SCIENTISTS OF THE FUTURE TAKE FIRST STEP TO CAREER SUCCESS AT DISCOVERY PARK
Discovery Park has delivered much success for East Kent in the three years since it took over the site, continuing the scientific expertise that has been part of the site’s history for decades,
With 2,300 jobs and 125 firms – there were five originally – it has put Sandwich in the same league as Oxford and Cambridge for scientific excellence but that is only half the story.
Europe’s leading science and technology park has also built a reputation for education, with East Kent College, the University of Kent and Christ Church University, all site tenants, providing students – from school age to PhD – with the opportunity for invaluable industry experience.
Kimberley Anderson, Corporate Relations Manager, said: “Education is such a vital part of what we do at Discovery Park. From the start it has been our mission to open up the amazing facilities on this site to children and young adults to encourage a love of science.
“What has been so great to see is the enthusiasm and passion that so many of our tenants – including the likes of Genea, Pfizer and Mylan – have put into creating opportunities for the scientists of tomorrow.”
A lot of hard work goes on throughout the year to support local schools, alongside organisations such as the STEM Network, to encourage that love of science, including on site tenants supported events like the annual Science Jam.
And it’s not the only area where businesses – big and small – are getting involved. Over the past three years, more than 30 young people have taken their first step on the career ladder by taking up an apprenticeship.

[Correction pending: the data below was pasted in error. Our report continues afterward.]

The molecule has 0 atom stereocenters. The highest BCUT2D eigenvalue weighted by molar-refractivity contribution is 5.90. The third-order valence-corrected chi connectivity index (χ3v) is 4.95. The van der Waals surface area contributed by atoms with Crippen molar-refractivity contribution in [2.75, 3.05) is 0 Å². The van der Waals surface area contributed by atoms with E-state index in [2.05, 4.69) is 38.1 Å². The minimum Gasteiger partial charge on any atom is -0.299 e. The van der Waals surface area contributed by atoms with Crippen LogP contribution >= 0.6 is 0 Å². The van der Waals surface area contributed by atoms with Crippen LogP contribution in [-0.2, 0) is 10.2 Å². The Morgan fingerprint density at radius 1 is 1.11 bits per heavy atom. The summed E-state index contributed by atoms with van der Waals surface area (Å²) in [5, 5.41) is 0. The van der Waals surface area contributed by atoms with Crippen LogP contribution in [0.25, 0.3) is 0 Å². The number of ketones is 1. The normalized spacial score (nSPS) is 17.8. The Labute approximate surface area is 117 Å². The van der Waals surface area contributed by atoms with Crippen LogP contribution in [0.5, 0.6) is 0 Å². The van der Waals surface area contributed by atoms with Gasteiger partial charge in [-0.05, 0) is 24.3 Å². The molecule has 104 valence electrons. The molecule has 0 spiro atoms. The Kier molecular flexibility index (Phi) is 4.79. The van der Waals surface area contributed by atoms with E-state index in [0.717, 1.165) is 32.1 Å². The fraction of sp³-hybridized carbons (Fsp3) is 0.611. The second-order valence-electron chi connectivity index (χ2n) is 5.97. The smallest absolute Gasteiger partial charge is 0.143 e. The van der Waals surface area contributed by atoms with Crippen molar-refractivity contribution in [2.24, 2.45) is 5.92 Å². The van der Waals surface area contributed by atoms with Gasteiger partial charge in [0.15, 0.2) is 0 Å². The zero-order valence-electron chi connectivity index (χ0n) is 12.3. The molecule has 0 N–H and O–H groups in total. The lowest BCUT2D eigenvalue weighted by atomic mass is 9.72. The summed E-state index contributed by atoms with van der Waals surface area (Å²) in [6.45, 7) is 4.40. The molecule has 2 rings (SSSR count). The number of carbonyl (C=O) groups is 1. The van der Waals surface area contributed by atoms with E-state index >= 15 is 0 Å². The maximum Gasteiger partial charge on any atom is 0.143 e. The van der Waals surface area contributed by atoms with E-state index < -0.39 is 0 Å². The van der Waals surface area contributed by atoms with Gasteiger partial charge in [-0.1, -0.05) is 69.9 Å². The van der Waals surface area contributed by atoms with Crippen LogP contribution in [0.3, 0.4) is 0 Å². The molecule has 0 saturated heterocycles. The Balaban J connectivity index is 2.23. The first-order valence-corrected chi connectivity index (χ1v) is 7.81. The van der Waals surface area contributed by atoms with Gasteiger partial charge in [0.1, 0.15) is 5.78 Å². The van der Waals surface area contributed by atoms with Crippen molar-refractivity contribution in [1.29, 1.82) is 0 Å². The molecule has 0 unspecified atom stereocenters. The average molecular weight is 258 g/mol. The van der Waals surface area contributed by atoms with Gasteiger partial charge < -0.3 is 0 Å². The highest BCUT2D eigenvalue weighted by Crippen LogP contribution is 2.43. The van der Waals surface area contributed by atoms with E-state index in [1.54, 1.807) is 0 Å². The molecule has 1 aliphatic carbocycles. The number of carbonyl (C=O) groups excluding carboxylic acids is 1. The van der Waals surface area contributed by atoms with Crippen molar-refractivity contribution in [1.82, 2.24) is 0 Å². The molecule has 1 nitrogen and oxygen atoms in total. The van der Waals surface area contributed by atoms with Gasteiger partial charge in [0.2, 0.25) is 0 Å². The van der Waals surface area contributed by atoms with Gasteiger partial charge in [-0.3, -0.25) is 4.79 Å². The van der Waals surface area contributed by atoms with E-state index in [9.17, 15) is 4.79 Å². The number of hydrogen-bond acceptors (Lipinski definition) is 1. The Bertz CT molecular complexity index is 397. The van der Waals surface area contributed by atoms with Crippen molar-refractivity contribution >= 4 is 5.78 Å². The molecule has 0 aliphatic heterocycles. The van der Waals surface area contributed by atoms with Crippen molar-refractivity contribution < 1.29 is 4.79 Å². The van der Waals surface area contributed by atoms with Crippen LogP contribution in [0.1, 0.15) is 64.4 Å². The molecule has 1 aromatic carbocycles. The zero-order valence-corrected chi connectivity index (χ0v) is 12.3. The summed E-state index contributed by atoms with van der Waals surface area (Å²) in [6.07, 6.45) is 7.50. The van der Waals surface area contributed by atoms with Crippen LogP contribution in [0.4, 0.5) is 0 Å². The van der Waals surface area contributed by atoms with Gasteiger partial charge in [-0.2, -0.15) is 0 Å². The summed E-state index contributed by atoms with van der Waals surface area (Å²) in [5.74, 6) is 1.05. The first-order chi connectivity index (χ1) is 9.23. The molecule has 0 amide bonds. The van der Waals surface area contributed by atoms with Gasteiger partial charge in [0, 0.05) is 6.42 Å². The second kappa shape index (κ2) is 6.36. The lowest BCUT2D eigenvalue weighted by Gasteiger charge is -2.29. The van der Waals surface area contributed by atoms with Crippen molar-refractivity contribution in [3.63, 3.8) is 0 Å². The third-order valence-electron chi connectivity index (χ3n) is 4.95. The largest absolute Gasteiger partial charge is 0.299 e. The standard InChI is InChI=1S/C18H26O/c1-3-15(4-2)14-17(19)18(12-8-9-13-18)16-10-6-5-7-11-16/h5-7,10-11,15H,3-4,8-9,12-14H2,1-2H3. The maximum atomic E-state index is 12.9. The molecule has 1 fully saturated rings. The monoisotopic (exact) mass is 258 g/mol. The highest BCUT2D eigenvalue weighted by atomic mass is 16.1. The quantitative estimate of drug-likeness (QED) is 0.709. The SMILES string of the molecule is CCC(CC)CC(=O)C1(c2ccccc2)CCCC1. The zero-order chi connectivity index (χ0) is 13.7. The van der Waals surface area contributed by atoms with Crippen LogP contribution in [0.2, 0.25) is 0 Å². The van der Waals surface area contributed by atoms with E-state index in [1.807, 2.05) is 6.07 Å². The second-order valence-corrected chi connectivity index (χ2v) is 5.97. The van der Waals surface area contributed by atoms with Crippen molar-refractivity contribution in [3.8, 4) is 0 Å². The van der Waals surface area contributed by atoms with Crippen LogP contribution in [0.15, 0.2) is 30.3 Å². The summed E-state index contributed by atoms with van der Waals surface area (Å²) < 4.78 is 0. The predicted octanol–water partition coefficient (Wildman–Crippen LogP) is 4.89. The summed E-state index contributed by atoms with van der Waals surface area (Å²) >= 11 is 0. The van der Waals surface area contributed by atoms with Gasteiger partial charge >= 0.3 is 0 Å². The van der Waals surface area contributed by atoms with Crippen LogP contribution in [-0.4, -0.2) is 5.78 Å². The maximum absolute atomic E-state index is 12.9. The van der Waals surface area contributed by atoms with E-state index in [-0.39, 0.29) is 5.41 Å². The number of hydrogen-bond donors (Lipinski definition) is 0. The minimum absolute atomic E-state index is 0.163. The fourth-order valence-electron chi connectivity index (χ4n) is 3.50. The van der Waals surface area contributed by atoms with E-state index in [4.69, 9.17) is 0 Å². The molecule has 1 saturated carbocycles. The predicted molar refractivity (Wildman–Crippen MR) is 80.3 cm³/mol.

Pioneering research business Agalimmune has recently hired 18-year old Amber Charlemagne, as its first apprentice, supporting the work of scientists exploring revolutionary new treatments for cancer.
The rugby mad teenager – she played on the wing for Essex - will be working towards a BTEC Level 3 Diploma in Applied Science with East Kent College and a Level 3 NVQ Diploma in Laboratory and Associated Technical Activities over the next two years.
Steve Shaw, Associate Research Director, with Agalimmune, said: “During the apprenticeship Amber will be trained in a wide range of modern drug discovery techniques.
“Amber will support Agalimmune scientists, but will also perform her own experiments. After two years she will be experienced in a range of technical and management skills that will put her in good stead for a future career in science.”
Amber’s week is made up of four days in the laboratory at Discovery Park and one day study at East Kent College. She is loving the experience so far and hopes it leads to a full time career.
She said: “I’ve always had a passion for science, especially biology but was put off going to university because of the costs of taking a degree. I didn’t want to be in thousands of pounds of debt.
“When I saw this apprenticeship advertised, I thought: ‘That’s for me’. I get hands on experience in a real laboratory and get to learn at the same time. Discovery Park is also an amazing place to work too. It’s got everything here.
“I hope that there will be an opportunity to stay with Agalimmune once the apprenticeship is completed. It’s a small team and I am getting to learn so much already. This is a great opportunity for me and I’m determined to make the most of my time here.”